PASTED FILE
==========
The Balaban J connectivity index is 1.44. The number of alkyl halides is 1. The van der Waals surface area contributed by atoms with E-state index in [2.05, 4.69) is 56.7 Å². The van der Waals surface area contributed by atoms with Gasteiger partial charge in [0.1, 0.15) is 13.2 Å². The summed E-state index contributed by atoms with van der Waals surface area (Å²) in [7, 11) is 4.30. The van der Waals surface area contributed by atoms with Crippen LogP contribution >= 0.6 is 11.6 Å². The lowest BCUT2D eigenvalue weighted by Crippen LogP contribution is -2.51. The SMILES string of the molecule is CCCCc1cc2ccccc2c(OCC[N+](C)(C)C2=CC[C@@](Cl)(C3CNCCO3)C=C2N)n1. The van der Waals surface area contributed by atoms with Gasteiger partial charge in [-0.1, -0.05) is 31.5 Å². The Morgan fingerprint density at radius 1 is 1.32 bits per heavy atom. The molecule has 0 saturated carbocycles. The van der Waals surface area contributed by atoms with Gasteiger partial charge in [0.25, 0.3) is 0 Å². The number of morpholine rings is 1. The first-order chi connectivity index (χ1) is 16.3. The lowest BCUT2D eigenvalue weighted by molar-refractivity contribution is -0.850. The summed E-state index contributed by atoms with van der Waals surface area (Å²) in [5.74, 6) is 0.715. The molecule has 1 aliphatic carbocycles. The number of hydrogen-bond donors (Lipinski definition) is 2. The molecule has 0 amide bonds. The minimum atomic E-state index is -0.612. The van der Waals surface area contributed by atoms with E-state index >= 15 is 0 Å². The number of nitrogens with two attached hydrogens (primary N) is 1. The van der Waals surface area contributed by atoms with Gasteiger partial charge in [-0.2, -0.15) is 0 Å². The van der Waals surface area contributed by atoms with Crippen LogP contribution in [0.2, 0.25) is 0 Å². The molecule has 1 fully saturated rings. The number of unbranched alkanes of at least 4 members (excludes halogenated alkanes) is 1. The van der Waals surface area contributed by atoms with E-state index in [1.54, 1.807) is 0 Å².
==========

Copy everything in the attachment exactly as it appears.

The Balaban J connectivity index is 1.44. The number of alkyl halides is 1. The van der Waals surface area contributed by atoms with E-state index in [2.05, 4.69) is 56.7 Å². The van der Waals surface area contributed by atoms with Gasteiger partial charge in [0.1, 0.15) is 13.2 Å². The summed E-state index contributed by atoms with van der Waals surface area (Å²) in [7, 11) is 4.30. The van der Waals surface area contributed by atoms with Crippen LogP contribution >= 0.6 is 11.6 Å². The lowest BCUT2D eigenvalue weighted by Crippen LogP contribution is -2.51. The SMILES string of the molecule is CCCCc1cc2ccccc2c(OCC[N+](C)(C)C2=CC[C@@](Cl)(C3CNCCO3)C=C2N)n1. The van der Waals surface area contributed by atoms with Gasteiger partial charge in [-0.1, -0.05) is 31.5 Å². The Morgan fingerprint density at radius 1 is 1.32 bits per heavy atom. The molecule has 0 saturated carbocycles. The van der Waals surface area contributed by atoms with Gasteiger partial charge in [0.25, 0.3) is 0 Å². The number of morpholine rings is 1. The first-order chi connectivity index (χ1) is 16.3. The lowest BCUT2D eigenvalue weighted by molar-refractivity contribution is -0.850. The summed E-state index contributed by atoms with van der Waals surface area (Å²) in [5.74, 6) is 0.715. The molecule has 1 aliphatic carbocycles. The number of hydrogen-bond donors (Lipinski definition) is 2. The molecule has 0 amide bonds. The minimum atomic E-state index is -0.612. The van der Waals surface area contributed by atoms with E-state index >= 15 is 0 Å². The number of nitrogens with two attached hydrogens (primary N) is 1. The van der Waals surface area contributed by atoms with Gasteiger partial charge in [-0.2, -0.15) is 0 Å². The van der Waals surface area contributed by atoms with Crippen LogP contribution in [0.2, 0.25) is 0 Å². The molecule has 1 fully saturated rings. The number of unbranched alkanes of at least 4 members (excludes halogenated alkanes) is 1. The van der Waals surface area contributed by atoms with E-state index in [1.54, 1.807) is 0 Å².